A positive company culture is key to business success and survival. CAI’s CEO and President, Bruce Clarke, explains that there is no silver bullet for establishing an engaging company culture in his latest News & Observer column, “The View from HR.”  He says that workplace culture decisions should be made with purpose and an end in mind. There are many options for creating a more positive workplace, but Bruce cautions employers from copying the culture of others and creating one based on cool behaviors or conservative options. Instead, employers should look to their employees, business vision, goals, and values to develop a lasting company culture.

“It is a powerful thing when whom you hire, how you work and what you are as an organization weave together in concert to meet your business objectives,” Bruce says.

Although there is no special recipe for creating a positive and productive company culture, there are several elements that should be included:

  • Cooperation—All employees, including management, should be involved in the culture-making process.
  • Communication—Use effective communication methods to inform staff about the culture initiative and frequently update them on its progress.
  • Creativity—Challenge employees to change the way they think. Encourage brainstorming and risk taking to guide the process.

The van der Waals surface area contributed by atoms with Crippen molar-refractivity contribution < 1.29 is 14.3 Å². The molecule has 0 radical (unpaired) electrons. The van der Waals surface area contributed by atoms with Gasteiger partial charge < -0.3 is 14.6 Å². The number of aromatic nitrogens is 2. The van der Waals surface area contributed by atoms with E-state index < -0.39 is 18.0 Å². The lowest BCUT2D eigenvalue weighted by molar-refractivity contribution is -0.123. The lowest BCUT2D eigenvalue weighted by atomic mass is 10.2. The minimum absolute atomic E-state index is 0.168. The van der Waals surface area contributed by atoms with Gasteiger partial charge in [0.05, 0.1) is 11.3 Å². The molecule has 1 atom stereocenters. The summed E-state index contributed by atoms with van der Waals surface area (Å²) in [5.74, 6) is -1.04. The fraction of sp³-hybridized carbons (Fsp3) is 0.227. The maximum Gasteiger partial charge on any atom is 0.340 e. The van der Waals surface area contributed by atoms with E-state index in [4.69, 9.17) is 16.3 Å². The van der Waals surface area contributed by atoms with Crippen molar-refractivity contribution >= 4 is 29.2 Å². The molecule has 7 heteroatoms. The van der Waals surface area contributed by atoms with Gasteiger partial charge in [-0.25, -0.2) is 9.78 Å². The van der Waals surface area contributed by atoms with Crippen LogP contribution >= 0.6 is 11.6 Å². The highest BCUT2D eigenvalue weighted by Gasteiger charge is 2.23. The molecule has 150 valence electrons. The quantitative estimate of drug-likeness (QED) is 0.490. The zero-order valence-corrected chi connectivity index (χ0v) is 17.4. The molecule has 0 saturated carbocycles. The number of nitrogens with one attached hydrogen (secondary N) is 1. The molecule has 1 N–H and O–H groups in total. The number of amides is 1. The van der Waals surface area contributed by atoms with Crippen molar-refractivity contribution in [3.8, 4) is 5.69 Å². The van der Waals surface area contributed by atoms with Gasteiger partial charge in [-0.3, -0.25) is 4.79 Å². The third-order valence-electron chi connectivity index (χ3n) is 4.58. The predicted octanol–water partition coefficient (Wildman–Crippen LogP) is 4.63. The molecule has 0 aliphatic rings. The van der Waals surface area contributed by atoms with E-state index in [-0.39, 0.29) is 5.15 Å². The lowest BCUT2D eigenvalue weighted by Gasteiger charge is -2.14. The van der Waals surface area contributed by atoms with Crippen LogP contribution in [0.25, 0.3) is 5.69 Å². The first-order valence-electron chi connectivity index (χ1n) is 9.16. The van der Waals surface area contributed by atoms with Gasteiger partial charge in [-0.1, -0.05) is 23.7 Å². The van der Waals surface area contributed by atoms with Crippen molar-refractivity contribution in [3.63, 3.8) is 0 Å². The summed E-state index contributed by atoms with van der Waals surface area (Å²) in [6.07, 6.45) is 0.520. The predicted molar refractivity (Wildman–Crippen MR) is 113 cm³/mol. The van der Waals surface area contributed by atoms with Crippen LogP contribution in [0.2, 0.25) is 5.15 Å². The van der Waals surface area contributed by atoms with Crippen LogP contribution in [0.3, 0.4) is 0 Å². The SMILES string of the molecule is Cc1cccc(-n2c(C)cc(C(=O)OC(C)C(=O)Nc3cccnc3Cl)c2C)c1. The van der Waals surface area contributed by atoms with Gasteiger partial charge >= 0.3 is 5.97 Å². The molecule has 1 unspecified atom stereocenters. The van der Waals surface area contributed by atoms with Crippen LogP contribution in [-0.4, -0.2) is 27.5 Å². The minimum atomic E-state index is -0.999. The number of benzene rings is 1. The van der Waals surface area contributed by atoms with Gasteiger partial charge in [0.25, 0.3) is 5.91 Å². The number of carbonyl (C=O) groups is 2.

•  Accountability—Set goals and expectations for the project early. Make sure everyone knows their part and hold them accountable for following through.
  • Commitment—Holding regular meetings to discuss company culture is a good method to ensure continual support for the initiative.

You can get more information on developing your company’s culture at CAI’s 2012 HR Management Conference, which is scheduled for February 21 and February 22 at the McKimmon Center in Raleigh. The conference aims to teach HR professionals and other top executives strategies in culture and talent that will help them crush their competition. Learn more and register today at www.capital.org/hrconf.

Photo Source: DOVE CHOCOLATE DISCOVERIES

Tackling ADA and FMLA at the 2011 Triad Employment Law Update

Tuesday, December 6th, 2011

CAI hosted its annual Triad Employment Law Update at the Koury Center in Greensboro on November 9.  More than 150 HR professionals and company executives attended the conference to receive important updates on the latest developments in state and federal employment laws and regulations.

The sold-out conference featured presentations from law firm and conference partner Constangy, Brooks and Smith, LLP. Presentation topics ranged from correctly calculating compensable employee work hours to knowing how employees’ use of social media affects organizations.

Robin Shea, attorney and partner for Constangy and a conference favorite, presented information on two pertinent employment regulations: The Americans with Disabilities Act (ADA) and the Family Medical Leave Act (FMLA).

As a regular presenter at the Triad Employment Law Update, Robin says, “The conference is a great, cost-effective, and enjoyable way to ensure that your company is up to date on the latest developments in labor and employment law.”

Evaluations from the conference showed that guests enjoyed the speakers because they were knowledgeable, provided great information and kept them engaged. Multiple conference attendees commented positively on Robin’s presentation. She tried to keep her focus on the practical side of staying compliant while also making sure to entertain her audience. Knowing that employers have many questions related to ADA and FMLA, Robin avoided being overly legalistic and technical when she presented.